I assure the Minister, and I hope he will believe me, that this new Clause is not intended in any hostile sense. We are in very much the same position as Disraeli in the late 'forties and early 'fifties of last century. A new fiscal departure has been made of which we are not able to approve and for which we cannot personally take any responsibility; but the verdict has been taken, and we on these benches, and all Members of the House, have to try to make the best of it and not the worst of it. We know that the Bill is certain to reach the Statute Book, unless that were prevented by the operations of a second and more successful Guy Fawkes. But, apart from that contingency, we know that the Bill will be an Act of Parliament in a few days. I would urge on the Government that by accepting the new Clause they will make it clear that they are not approving or endorsing in any way the economic nationalism which has been strangling the international trade of the world, and that so far as is humanly possible this Measure is to be used as a tariff to end tariffs.


I would not doubt any assurance of my hon. Friend, and when he tells me that his object is to assist the Government I can only express my gratitude, and if I were asked to express anything else it would be appreciation of the very vivacious speech which he has delivered. My hon. Friend seeks to exempt from duty goods coming from any country which gives free entry to British goods. As far as Dominion goods are concerned, they are already exempt up to a certain date, after which date new arrangements will be entered into. Colonial goods are completely free. There remain only those goods which come from countries that cannot be described as countries within the British Empire. As regards those countries the proposal of my hon. Friend is that the goods shall come in free if those countries give similar treatment to our goods. My hon. Friend has deplored the departure which we are making in our fiscal policy and he wishes to keep to the old policy. The old policy still prevails to this extent: We are governed by the most-favoured-nation Clause in our arrangements with the majority of foreign countries. Under that Clause we must give to all countries the same treatment as we give to a particular country wherever the most-favoured-nation Clause operates.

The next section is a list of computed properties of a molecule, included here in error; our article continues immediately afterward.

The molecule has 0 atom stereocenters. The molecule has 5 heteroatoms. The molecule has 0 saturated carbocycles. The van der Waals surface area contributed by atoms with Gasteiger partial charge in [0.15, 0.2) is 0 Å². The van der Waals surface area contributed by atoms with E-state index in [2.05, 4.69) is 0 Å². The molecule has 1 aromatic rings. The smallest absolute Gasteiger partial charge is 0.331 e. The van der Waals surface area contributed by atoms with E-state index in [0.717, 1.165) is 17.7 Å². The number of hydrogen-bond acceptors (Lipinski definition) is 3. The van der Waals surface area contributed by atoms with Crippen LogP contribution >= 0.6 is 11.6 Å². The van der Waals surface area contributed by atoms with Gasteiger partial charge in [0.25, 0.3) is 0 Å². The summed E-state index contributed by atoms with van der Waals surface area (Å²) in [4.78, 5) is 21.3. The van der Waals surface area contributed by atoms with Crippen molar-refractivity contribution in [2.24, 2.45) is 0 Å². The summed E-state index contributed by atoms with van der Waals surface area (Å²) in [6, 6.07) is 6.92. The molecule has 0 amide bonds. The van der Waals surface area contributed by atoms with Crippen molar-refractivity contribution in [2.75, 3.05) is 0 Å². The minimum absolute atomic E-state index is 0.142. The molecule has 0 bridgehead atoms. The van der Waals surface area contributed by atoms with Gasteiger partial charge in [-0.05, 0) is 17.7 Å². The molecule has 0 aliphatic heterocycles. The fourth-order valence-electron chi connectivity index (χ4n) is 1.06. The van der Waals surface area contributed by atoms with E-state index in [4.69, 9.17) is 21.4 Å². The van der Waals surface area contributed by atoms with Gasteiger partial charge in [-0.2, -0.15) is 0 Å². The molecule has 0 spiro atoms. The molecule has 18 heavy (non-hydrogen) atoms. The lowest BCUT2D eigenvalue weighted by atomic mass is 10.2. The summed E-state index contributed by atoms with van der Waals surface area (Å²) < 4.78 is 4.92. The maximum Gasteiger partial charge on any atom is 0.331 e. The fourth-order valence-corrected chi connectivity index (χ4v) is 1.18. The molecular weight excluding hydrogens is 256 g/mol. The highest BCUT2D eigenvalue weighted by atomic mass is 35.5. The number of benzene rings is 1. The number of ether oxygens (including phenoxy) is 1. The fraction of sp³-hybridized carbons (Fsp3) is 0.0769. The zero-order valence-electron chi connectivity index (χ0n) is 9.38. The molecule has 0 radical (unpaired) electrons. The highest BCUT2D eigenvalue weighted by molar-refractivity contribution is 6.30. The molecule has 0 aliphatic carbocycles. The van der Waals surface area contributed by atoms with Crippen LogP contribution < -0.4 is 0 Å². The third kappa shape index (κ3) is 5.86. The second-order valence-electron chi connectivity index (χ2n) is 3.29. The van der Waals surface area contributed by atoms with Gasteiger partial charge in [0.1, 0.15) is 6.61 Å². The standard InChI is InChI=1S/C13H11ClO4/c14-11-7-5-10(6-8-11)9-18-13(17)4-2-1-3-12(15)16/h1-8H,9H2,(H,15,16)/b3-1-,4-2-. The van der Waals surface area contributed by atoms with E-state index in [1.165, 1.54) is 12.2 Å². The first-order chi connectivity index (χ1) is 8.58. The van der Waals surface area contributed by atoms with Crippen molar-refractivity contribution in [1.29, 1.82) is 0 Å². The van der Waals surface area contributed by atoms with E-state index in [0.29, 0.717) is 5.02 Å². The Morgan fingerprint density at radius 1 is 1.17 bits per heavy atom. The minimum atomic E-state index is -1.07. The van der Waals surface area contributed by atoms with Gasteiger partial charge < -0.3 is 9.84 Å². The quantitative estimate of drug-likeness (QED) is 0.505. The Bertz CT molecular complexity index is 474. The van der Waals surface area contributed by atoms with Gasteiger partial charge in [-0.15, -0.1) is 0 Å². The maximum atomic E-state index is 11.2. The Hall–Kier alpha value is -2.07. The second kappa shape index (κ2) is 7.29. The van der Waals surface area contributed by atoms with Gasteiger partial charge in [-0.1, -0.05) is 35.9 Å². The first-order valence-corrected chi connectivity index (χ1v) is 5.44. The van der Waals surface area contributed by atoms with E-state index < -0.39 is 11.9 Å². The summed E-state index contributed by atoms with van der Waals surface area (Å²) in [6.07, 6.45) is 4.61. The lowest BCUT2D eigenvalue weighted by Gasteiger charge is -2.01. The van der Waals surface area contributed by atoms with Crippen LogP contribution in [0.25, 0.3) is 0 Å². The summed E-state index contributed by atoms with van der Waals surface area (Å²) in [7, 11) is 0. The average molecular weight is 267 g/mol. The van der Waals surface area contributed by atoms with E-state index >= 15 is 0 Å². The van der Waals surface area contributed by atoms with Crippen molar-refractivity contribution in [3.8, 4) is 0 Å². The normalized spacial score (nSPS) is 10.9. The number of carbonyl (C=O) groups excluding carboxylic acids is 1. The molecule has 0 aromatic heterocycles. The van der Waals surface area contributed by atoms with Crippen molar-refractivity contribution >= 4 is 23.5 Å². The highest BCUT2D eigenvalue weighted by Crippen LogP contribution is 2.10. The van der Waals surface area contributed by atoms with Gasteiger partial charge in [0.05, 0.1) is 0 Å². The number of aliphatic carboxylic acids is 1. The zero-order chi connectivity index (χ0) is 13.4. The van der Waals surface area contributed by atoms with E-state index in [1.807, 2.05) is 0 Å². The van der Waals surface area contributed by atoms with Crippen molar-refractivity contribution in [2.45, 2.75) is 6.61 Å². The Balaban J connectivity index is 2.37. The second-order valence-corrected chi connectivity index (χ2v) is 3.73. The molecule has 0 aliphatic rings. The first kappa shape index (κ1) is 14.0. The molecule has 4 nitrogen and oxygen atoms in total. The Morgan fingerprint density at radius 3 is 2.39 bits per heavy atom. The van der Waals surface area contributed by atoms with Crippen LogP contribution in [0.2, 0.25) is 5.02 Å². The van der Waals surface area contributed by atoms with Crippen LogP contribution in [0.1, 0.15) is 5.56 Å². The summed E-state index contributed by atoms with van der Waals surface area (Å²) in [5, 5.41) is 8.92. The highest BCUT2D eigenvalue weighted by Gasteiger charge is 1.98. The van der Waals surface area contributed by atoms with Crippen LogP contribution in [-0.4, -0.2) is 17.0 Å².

What, then, would be the effect of the new Clause? A particular country would give free entry to British goods. We would be compelled consequently to give free entry to their goods, and under the most-favoured-nation Clause we would have to give free entry to all other countries enjoying the benefit of that Clause, which would not be countries giving us the benefit of the free entry which my hon. Friend envisages. Therefore he will see that, however pacific his intentions may be, the actual terms of his Amendment go far beyond the intention that he himself expresses, and on those grounds I am sure that the new Clause will meet with his own disapproval.


With regard to the most-favoured-nation Clause, surely the same difficulty will arise under any arrangement made under Clause 7 of the Bill? The Government must have anticipated that in drafting the Bill.

Question, "That the Clause be read a Second time," put, and negatived.